When Georgetown County Council members implemented a long-range Capital Improvement Plan back in 2008, they promised to keep a close watch on the plan to ensure it would be flexible enough to meet changing needs of the community, as well as changes in revenue sources.
Council members performed their most recent review of the plan just a few short weeks ago, and reflected on it further during a day-long goal setting workshop, in which they discussed their hopes for the county. As the plan was revisited, the process gave rise to concerns that some residents may have forgotten the origins of the plan, or perhaps in the case of recent additions to the county’s population, were never made aware of those origins.
Though the plan itself is still fairly new, the idea stretches back more than a decade to Visions, a countywide, citizen-driven effort launched in 2001 to address problems created by rapid and uneven growth in the county. More than 350 county residents dedicated significant time and effort into crafting a vision for what the future of the county should look like. That vision included an improved road system, parks in all regions of the county where children could play and participate in sporting activities without an onerous commute, and projects that would generally improve the quality of life in all areas of the county.
In short, the county’s Capital Improvement Plan started with the public, and it’s to the public that the plan still belongs today.
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There’s no question there are those in the county who will argue that statement. County officials heard from individual residents who take issue with this project or that one. Libraries are relics to be consigned to antiquity, some have told us, while others claim parks will sit unused. Full parking lots during ball games and circulation numbers at our existing library branches prove otherwise.
There’s a significant component of our community that values these projects. Some of those folks are the same people who cried out for these improvements during the Visions process. Others were not part of the process, but have embraced the projects, and more to come will likely be brought to our area, at least in part, because of what has been accomplished under the plan.
County officials have also heard from residents who see the value in libraries and parks, along with community enhancements, but all the same would prefer to see funds directed elsewhere. Projects in the plan are “wants” rather than “needs,” they’ve said.
One thing many don’t understand is it’s often simply not possible for funds designated for one project to be transferred to a project in another category or department. Take for example a recent suggestion that funds spent on a segment of Bike the Neck, a bicycle trail on Waccamaw Neck, would be better spent on salaries for law enforcement. Repurposing those funds isn’t an option for several reasons. First and foremost, Bike the Neck money doesn’t really belong to the county. The Bike the Neck fund is maintained by the county on behalf of a nonprofit group that conducts fundraising activities specifically for the construction of bike paths on the Waccamaw Neck, along with grant funds obtained specifically for the project. The county can’t use dollars in the Bike the Neck fund for anything other than Bike the Neck, no matter how important that other project might be.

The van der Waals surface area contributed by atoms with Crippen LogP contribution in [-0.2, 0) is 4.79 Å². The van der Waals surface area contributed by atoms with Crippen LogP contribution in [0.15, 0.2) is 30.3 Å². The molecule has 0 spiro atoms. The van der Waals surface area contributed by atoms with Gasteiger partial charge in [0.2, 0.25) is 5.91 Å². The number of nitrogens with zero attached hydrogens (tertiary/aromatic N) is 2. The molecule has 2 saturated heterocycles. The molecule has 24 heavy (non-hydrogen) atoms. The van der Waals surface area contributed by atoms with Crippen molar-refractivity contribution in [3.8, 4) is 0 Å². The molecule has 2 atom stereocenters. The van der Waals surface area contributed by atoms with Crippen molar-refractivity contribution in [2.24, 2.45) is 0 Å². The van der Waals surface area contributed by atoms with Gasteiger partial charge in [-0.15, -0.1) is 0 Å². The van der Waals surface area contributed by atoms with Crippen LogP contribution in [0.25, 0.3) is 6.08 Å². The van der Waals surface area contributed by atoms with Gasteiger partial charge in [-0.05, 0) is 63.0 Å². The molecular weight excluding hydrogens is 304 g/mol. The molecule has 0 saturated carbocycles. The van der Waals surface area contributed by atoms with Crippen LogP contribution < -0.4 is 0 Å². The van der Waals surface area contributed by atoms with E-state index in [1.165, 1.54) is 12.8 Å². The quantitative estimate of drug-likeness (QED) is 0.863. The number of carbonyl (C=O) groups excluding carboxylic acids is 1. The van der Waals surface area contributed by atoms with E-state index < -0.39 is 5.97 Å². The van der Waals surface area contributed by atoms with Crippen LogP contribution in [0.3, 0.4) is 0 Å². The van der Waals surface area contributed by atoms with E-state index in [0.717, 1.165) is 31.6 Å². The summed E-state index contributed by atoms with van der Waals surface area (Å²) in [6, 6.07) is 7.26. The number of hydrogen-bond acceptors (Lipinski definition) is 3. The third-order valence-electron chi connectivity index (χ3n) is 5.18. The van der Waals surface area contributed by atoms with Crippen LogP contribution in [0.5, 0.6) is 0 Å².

Similarly, a resident recently suggested using money designated for landscaping the median on U.S. 17 in Litchfield to provide pay raises for firefighters. Those funds, too, come from private donations and other money designated specifically for landscaping that section of roadway. The funds simply can’t be used for any other purpose.
Some restrictions are more stringent than others, but money in the county budget is often restricted, especially in the case of grant funds or other special funds. If funds aren’t tied to a particular project, they may be reserved for a certain category of use, such as public education or parks. If the county doesn’t use the funds in the specified manner, those funds are lost and/or there may be penalties.
County officials are very aware that continuing to move ahead with the Capital Improvement Plan after the start of the recession was a controversial decision. However, the county believes unequivocally that decision was the right one. Forging ahead allowed the county to complete projects with maximum efficiency and return on investment by taking advantage of low land purchase and building costs, as well as the lowest interest rates seen in recent memory. At the same time those projects allowed the county to provide work for local contractors, engineers, architects and more during a difficult time.
The end result was that communities got the facilities residents had cried out for, and it was done for the lowest possible cost.
Had the Capital Improvement Plan been put on hold, it’s likely it would still be in stasis, and there’s no telling when momentum might have been regained. After all the time and effort put into the plan by members of our community, seeing the plan’s promise fizzle and fade away would have been lamentable. The decision to instead alter the plan – scaling back on some projects and delaying others – was the more prudent option and best serves the county’s population.
Flexibility has always been key in the Capital Improvement Plan, and will remain so throughout the plan’s life. It’s for that reason that the plan will remain vital and bring to fruition the goals set out by so many members of this community.
The writer is Georgetown County administrator.